Even the voting trends show the poor rate of participation of women in the political process. Almost half the women remain aloof of the polling booth are forced to do so. At non-reserved seats, hardly any women dare to pose a challenge to male candidates. Very rarely, women win an election at non-reserved seat.
At Panchayat level the condition is worst as most of the elected females are either illiterate or bound to the shackles of patriarchies. At most of the time either the father, brother or the husband participates in the proceedings meant for the elected members of local bodies. Even officials have failed to curb the practice and even sometime they are supportive to the practice. Women are being used as a rubber stamp and their thumb impression has no freewill of its own.
It doesn’t mean that everything is wrong with the system. There have been some extraordinary outcomes from the existing system itself. There are the examples when the women representatives in local bodies have been an agent to real change. There are names like Changuna Raoji Sinalkar, sarpanch of Ranmala village in Maharashtra who made a path breaking success in the implementation of government policies, Anjibai who won the best sarpanch award in 2007 and 2009, Chhavi Rajawat of rajastha who probably is the first MBA sarpanch in India.
But these are just few to count. Majority falls into the second category of powerless, illiterate and unaware. They can be brought to the mainstream of success but this needs a stiff effort. They need to be made aware of their rights which they really deserve. Unless and until they are educated and trained for the actual participation, the objectives of reservation cant be met.
This can be achieved through awareness generation, capacity building, constant training and education. The target s cannot be achieved overnight, neither one should expect a drastic change in near future, But a start is to be made and should be made today. With every day passing the condition will only worsen and the vision of equality, justice (social and political) mentioned in the constitution of India will only further go blurred.

Solution to environmental Hazard named Plastic

Plastics along with the convenience to our life have brought lot of miseries for the environment. As a non-degradable material used plastics are choking our daily life. Only option available is recycling the plastics to make them usable, thus lessening the burden on environment.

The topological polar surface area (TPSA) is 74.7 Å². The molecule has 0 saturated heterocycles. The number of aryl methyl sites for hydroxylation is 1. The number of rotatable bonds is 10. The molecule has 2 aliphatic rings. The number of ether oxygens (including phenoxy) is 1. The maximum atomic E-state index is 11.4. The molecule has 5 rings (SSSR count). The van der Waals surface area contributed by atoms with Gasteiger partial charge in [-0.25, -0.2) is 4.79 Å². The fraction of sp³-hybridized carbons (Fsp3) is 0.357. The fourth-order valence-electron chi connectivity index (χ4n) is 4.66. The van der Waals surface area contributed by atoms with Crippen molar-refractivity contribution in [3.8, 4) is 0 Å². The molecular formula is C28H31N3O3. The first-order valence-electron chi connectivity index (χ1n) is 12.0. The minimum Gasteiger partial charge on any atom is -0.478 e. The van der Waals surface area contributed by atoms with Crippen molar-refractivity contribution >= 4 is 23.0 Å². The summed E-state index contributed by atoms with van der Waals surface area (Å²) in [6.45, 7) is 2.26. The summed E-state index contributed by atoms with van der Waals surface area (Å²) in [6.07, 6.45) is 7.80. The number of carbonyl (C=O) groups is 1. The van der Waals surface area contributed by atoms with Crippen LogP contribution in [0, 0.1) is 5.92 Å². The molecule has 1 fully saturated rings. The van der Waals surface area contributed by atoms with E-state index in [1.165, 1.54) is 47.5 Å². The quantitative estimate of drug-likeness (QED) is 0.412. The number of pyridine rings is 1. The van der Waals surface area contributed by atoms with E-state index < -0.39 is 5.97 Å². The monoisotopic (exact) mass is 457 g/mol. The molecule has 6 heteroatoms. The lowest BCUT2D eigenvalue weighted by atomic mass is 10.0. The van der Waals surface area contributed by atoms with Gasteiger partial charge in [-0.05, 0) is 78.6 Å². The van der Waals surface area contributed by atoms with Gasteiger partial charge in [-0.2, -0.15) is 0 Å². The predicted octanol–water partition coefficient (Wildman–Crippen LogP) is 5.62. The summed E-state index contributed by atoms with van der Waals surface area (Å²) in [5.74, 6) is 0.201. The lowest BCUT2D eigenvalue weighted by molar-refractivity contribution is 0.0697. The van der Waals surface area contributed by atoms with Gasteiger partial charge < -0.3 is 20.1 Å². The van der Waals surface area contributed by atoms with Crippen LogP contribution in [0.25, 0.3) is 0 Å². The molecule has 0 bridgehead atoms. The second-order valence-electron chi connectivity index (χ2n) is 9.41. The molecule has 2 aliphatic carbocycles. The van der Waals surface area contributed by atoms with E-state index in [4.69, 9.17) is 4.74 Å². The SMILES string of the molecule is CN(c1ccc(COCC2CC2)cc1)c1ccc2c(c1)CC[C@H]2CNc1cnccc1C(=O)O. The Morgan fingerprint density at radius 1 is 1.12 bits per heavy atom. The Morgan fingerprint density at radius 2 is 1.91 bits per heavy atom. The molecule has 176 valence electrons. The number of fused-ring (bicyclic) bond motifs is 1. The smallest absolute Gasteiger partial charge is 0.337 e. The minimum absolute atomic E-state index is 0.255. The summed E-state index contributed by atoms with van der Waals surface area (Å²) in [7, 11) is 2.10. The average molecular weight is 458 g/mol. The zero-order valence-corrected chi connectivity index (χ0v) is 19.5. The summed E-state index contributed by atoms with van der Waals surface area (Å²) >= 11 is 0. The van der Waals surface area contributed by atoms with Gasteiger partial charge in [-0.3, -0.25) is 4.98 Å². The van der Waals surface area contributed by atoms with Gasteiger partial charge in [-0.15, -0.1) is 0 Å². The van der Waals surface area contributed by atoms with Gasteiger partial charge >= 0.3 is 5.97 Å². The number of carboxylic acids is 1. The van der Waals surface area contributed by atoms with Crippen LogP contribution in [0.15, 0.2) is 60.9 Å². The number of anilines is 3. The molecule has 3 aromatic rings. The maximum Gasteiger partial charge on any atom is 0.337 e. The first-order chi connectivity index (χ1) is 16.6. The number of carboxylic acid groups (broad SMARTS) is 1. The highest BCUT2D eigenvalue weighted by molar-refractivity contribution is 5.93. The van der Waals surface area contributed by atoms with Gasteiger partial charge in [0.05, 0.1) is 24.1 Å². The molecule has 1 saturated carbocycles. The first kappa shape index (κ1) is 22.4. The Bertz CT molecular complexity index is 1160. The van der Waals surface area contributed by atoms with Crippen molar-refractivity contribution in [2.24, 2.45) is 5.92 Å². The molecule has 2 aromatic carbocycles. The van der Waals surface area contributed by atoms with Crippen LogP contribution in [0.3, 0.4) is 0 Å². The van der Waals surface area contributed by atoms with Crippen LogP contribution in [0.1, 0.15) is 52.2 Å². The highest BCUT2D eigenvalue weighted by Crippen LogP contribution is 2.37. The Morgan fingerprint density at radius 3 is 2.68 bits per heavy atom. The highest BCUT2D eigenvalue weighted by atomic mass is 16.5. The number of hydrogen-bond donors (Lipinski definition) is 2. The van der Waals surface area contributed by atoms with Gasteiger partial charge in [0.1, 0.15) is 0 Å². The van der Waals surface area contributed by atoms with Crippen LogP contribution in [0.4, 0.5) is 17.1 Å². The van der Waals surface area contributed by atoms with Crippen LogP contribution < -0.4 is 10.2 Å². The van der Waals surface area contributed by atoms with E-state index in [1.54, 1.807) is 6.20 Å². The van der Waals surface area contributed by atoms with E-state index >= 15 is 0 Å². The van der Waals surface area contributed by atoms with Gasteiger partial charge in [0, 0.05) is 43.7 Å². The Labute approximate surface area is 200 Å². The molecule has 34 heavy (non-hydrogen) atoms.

Causing lot of civic problems ranging from choking the pipelines and drains to the waste management for the municipal bodies all over the world. The basic problem is that the plastics if burnt in open cause lot of pollution, if they are left they don’t decay.
• If plastic doesn’t biodegrade, what does it do? It “photo-degrades” – a process in which it is broken down by sunlight into smaller and smaller pieces, all of which are still plastic polymers, eventually becoming individual molecules of plastic, still too tough for anything to digest.

• For the last fifty-odd years, every piece of plastic that has made it from our shores to the Pacific Ocean, has been breaking down and accumulating in the central Pacific gyre.

• In Handbook of Environmental Health, published by CRC Press in 2002, Herman Koren claims, “By the year 2000, 9.4% of the waste was plastic, or approximately 39.4 billion lb. Since 1960, plastic production has grown at two to three time the rate of the gross national product. More than half of all discarded plastic is packaging.

• Michelle Allsop highlights the danger of waste plastic to marine animals in Plastic Debris in the World’s Oceans, published by Greenpeace in November 2006 when she states, “Ingestion of marine debris is known to particularly affect sea turtles and seabirds but is also a problem for marine mammals and fish. Ingestion is generally thought to occur because the marine debris is mistaken for prey. Most of that erroneously ingested is plastic."
The plastic When compared to other materials like glass and metal, plastic polymers require tough processing to be recycled. Plastics have low entropy of mixing, which is due to the high molecular weight of their large polymer chains. A macromolecule interacts with its environment along its entire length, so its enthalpy of mixing is large compared to that of an organic molecule with a similar structure. Heating alone is not enough to dissolve such a large molecule; because of this, plastics must often be of nearly identical composition in order to mix efficiently.